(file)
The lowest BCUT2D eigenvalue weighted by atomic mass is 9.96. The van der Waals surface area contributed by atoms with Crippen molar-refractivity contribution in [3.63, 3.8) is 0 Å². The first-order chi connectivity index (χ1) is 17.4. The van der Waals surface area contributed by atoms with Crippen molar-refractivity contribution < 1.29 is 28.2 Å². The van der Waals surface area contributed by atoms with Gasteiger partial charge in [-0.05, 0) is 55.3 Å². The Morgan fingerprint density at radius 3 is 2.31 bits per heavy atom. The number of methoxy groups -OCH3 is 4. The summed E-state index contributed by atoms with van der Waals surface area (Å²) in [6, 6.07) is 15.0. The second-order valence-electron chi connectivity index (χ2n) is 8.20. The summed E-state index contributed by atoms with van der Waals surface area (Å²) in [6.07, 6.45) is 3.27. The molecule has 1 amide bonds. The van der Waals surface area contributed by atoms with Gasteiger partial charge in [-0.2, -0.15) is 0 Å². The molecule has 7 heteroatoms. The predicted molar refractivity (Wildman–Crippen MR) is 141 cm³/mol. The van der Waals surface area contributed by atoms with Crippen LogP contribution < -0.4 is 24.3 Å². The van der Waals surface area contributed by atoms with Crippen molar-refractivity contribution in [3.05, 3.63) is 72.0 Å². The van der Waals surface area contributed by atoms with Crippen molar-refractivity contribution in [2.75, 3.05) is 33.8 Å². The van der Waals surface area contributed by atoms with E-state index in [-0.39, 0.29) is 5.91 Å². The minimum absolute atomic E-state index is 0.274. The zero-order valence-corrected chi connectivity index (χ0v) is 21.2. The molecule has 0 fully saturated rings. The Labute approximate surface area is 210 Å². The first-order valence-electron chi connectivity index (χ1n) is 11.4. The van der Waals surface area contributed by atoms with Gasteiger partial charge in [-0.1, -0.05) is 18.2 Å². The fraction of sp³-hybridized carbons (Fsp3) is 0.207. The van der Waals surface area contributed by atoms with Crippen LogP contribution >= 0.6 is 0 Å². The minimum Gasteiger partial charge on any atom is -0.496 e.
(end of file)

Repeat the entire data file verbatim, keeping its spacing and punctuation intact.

The lowest BCUT2D eigenvalue weighted by atomic mass is 9.96. The van der Waals surface area contributed by atoms with Crippen molar-refractivity contribution in [3.63, 3.8) is 0 Å². The first-order chi connectivity index (χ1) is 17.4. The van der Waals surface area contributed by atoms with Crippen molar-refractivity contribution < 1.29 is 28.2 Å². The van der Waals surface area contributed by atoms with Gasteiger partial charge in [-0.05, 0) is 55.3 Å². The Morgan fingerprint density at radius 3 is 2.31 bits per heavy atom. The number of methoxy groups -OCH3 is 4. The summed E-state index contributed by atoms with van der Waals surface area (Å²) in [6, 6.07) is 15.0. The second-order valence-electron chi connectivity index (χ2n) is 8.20. The summed E-state index contributed by atoms with van der Waals surface area (Å²) in [6.07, 6.45) is 3.27. The molecule has 1 amide bonds. The van der Waals surface area contributed by atoms with Gasteiger partial charge in [-0.2, -0.15) is 0 Å². The molecule has 7 heteroatoms. The predicted molar refractivity (Wildman–Crippen MR) is 141 cm³/mol. The van der Waals surface area contributed by atoms with Crippen LogP contribution < -0.4 is 24.3 Å². The van der Waals surface area contributed by atoms with Crippen molar-refractivity contribution in [3.05, 3.63) is 72.0 Å². The van der Waals surface area contributed by atoms with Crippen molar-refractivity contribution in [2.75, 3.05) is 33.8 Å². The van der Waals surface area contributed by atoms with E-state index in [-0.39, 0.29) is 5.91 Å². The minimum absolute atomic E-state index is 0.274. The zero-order valence-corrected chi connectivity index (χ0v) is 21.2. The molecule has 0 fully saturated rings. The Labute approximate surface area is 210 Å². The first-order valence-electron chi connectivity index (χ1n) is 11.4. The van der Waals surface area contributed by atoms with Gasteiger partial charge in [-0.1, -0.05) is 18.2 Å². The fraction of sp³-hybridized carbons (Fsp3) is 0.207. The van der Waals surface area contributed by atoms with Crippen LogP contribution >= 0.6 is 0 Å². The minimum Gasteiger partial charge on any atom is -0.496 e.